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When an economy expands, it typically adds workers, capital or both. Texas has grown more rapidly than other states and faster than the nation mostly because it keeps adding people and firms.
Another way to grow an economy is by increasing productivity. Innovation and technological advancement—how people do things—drive productivity growth and, with it, wages and the standard of living.
While Texas is known for its large size and relatively faster growth, its standing as a player in the knowledge economy may not be as readily recognized.
To many, the Texas story is one of oil magnates and real estate tycoons. But in recent decades, the state has emerged as an innovation and high-tech hub. Defense-related manufacturers turned to civilian applications after World War II, among them the predecessor to Dallas-based Texas Instruments. Electronic Data Systems, founded in 1962, was among the first firms in the U.S. to offer data processing services.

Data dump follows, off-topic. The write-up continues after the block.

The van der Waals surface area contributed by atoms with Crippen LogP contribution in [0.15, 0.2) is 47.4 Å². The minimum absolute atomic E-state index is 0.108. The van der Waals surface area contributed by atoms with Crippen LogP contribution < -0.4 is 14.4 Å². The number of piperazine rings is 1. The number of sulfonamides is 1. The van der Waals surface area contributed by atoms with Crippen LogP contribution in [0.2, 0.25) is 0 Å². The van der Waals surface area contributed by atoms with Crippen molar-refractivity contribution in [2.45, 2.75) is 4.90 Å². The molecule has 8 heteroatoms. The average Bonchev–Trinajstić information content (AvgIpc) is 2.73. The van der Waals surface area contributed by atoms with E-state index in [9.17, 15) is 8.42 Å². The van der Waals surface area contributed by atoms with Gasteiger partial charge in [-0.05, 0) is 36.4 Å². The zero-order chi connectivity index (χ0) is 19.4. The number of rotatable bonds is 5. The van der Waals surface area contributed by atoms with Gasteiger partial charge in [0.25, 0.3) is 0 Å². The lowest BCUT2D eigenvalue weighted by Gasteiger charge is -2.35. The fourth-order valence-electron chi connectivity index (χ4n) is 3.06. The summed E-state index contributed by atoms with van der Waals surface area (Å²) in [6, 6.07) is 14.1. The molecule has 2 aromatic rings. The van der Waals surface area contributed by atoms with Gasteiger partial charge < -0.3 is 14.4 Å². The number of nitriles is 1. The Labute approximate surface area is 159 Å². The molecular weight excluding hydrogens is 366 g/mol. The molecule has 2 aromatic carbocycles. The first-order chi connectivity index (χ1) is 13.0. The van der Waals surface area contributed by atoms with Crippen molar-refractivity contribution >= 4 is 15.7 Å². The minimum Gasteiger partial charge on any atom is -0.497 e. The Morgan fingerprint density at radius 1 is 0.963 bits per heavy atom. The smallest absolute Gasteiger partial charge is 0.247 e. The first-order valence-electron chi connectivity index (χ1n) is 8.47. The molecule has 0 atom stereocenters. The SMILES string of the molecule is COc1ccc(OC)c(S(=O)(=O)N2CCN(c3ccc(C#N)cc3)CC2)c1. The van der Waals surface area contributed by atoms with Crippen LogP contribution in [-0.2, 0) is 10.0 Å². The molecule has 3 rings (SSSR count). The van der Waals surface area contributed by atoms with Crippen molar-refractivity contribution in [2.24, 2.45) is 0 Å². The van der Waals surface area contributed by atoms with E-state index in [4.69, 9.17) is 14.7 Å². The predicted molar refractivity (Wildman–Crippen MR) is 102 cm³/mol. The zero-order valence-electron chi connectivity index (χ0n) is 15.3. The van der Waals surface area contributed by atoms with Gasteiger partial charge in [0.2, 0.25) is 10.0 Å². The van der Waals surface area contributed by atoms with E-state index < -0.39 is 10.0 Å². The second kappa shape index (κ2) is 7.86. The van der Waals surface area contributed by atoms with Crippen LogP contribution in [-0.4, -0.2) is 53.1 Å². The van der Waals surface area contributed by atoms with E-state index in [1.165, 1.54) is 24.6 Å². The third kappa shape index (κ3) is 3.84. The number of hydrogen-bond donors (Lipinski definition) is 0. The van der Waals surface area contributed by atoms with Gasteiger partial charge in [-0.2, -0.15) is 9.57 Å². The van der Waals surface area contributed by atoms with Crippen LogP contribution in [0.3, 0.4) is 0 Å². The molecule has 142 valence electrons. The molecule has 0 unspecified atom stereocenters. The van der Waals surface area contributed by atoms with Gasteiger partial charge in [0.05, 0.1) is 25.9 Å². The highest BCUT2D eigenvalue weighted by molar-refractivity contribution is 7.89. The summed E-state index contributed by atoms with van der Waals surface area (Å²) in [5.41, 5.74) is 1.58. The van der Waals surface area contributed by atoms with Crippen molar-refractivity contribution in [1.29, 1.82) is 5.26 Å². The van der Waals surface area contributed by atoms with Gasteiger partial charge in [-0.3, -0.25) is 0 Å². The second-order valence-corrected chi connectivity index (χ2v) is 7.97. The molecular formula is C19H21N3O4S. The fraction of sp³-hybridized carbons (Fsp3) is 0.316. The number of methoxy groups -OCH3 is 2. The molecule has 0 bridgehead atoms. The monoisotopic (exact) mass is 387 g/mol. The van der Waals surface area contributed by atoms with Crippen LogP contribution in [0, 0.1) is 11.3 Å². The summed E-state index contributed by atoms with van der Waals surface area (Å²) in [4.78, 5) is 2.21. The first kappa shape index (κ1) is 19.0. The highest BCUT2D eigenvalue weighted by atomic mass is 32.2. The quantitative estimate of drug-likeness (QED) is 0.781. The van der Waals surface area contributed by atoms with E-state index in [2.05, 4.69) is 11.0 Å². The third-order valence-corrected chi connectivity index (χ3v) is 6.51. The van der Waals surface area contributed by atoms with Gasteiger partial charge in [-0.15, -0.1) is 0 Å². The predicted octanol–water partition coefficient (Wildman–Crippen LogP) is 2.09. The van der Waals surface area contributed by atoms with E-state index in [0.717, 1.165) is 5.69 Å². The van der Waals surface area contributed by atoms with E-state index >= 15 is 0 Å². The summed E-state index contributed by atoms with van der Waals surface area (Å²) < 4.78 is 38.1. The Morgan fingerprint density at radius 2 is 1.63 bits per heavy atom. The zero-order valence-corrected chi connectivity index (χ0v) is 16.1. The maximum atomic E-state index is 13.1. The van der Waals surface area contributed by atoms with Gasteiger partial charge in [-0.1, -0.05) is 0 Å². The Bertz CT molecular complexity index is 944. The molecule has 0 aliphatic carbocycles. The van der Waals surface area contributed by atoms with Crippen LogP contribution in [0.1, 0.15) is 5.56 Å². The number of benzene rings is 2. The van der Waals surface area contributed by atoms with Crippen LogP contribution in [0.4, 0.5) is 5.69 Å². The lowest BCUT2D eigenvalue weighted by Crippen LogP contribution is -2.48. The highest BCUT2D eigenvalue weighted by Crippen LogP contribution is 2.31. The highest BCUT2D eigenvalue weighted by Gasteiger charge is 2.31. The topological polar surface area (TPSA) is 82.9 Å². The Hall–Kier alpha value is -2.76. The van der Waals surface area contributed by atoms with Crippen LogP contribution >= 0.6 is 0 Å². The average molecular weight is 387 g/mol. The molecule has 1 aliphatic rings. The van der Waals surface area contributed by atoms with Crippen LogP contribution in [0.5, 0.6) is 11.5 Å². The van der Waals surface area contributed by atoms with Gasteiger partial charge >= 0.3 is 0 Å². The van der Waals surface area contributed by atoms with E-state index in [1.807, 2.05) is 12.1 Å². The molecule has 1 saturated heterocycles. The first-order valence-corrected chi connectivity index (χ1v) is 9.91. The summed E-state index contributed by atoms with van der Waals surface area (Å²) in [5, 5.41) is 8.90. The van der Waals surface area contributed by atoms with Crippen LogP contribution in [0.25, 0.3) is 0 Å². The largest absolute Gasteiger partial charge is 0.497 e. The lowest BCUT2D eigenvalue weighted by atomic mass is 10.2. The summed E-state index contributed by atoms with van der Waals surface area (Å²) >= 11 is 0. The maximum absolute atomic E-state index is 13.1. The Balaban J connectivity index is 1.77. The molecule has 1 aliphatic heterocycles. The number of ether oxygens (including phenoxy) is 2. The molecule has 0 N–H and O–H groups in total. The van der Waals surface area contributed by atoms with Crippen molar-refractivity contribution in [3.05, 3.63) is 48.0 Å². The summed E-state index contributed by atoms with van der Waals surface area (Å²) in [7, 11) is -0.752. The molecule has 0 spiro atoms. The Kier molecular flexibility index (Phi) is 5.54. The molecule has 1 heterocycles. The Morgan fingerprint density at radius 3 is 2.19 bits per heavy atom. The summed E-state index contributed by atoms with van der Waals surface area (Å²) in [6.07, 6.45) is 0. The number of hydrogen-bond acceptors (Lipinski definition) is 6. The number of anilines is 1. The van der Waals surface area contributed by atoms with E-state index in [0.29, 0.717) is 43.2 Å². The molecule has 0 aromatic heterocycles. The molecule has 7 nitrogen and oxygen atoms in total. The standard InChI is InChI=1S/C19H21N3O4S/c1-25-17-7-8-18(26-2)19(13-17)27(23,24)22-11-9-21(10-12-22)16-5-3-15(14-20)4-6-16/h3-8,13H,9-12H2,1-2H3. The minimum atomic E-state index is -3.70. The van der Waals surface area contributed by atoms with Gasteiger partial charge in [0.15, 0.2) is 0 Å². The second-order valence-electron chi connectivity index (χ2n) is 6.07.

The state grew further during the 1990s internet bubble, when information technology and telecommunications firms flourished in Austin and Dallas. Today, Texas is home to numerous tech firms, including Dell and Oracle, with Austin and Dallas ranking among the most vibrant high-tech centers in the nation.
Innovation and technological development are challenging to measure, so researchers typically turn to patent- or employment-based metrics to gauge the intensity of such activities.
Patents grant exclusive rights to an inventor for a product or a process that provides a novel way of doing something. Thus, they represent the creation and dissemination of new knowledge. While patents do not capture all forms of innovation, they provide tangible evidence for a wide range of breakthrough activities.
Texas-based inventors accounted for 7 percent of total U.S. patent applications from January 2018 to September 2020, according to U.S. Patent and Trademark Office data (Chart 1A). Based on the share of patent filings, Texas ranked second among U.S. states, though the gap between it and No. 1 California is wide.